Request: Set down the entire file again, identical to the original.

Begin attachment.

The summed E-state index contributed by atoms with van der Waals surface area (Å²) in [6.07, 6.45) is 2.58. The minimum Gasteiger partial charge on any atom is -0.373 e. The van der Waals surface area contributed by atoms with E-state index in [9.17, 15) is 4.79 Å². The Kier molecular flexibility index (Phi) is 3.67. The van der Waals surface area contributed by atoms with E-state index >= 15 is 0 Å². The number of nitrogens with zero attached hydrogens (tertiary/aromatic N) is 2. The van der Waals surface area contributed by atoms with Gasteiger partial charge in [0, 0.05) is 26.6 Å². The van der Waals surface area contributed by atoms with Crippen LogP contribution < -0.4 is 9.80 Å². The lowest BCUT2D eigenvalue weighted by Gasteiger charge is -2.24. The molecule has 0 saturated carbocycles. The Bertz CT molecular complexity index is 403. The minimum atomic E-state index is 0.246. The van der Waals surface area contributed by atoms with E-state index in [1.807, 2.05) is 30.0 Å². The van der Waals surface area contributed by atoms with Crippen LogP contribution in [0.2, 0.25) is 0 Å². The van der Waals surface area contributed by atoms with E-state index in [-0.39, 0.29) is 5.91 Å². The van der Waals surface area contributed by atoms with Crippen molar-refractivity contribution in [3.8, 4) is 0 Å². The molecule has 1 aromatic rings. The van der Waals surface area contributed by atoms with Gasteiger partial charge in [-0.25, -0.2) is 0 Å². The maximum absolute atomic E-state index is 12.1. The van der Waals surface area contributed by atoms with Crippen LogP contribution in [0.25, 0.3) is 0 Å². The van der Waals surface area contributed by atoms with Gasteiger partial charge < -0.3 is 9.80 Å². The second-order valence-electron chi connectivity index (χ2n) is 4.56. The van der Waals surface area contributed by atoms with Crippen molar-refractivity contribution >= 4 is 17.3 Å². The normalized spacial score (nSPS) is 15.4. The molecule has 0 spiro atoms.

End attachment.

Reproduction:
The summed E-state index contributed by atoms with van der Waals surface area (Å²) in [6.07, 6.45) is 2.58. The minimum Gasteiger partial charge on any atom is -0.373 e. The van der Waals surface area contributed by atoms with E-state index in [9.17, 15) is 4.79 Å². The Kier molecular flexibility index (Phi) is 3.67. The van der Waals surface area contributed by atoms with E-state index >= 15 is 0 Å². The number of nitrogens with zero attached hydrogens (tertiary/aromatic N) is 2. The van der Waals surface area contributed by atoms with Gasteiger partial charge in [0, 0.05) is 26.6 Å². The van der Waals surface area contributed by atoms with Crippen LogP contribution < -0.4 is 9.80 Å². The lowest BCUT2D eigenvalue weighted by Gasteiger charge is -2.24. The molecule has 0 saturated carbocycles. The Bertz CT molecular complexity index is 403. The minimum atomic E-state index is 0.246. The van der Waals surface area contributed by atoms with E-state index in [1.807, 2.05) is 30.0 Å². The van der Waals surface area contributed by atoms with Crippen LogP contribution in [0.2, 0.25) is 0 Å². The van der Waals surface area contributed by atoms with E-state index in [-0.39, 0.29) is 5.91 Å². The van der Waals surface area contributed by atoms with Crippen molar-refractivity contribution in [3.8, 4) is 0 Å². The molecule has 1 aromatic rings. The van der Waals surface area contributed by atoms with Gasteiger partial charge in [-0.25, -0.2) is 0 Å². The maximum absolute atomic E-state index is 12.1. The van der Waals surface area contributed by atoms with Crippen LogP contribution in [0.25, 0.3) is 0 Å². The van der Waals surface area contributed by atoms with Gasteiger partial charge < -0.3 is 9.80 Å². The second-order valence-electron chi connectivity index (χ2n) is 4.56. The van der Waals surface area contributed by atoms with Crippen molar-refractivity contribution >= 4 is 17.3 Å². The normalized spacial score (nSPS) is 15.4. The molecule has 0 spiro atoms.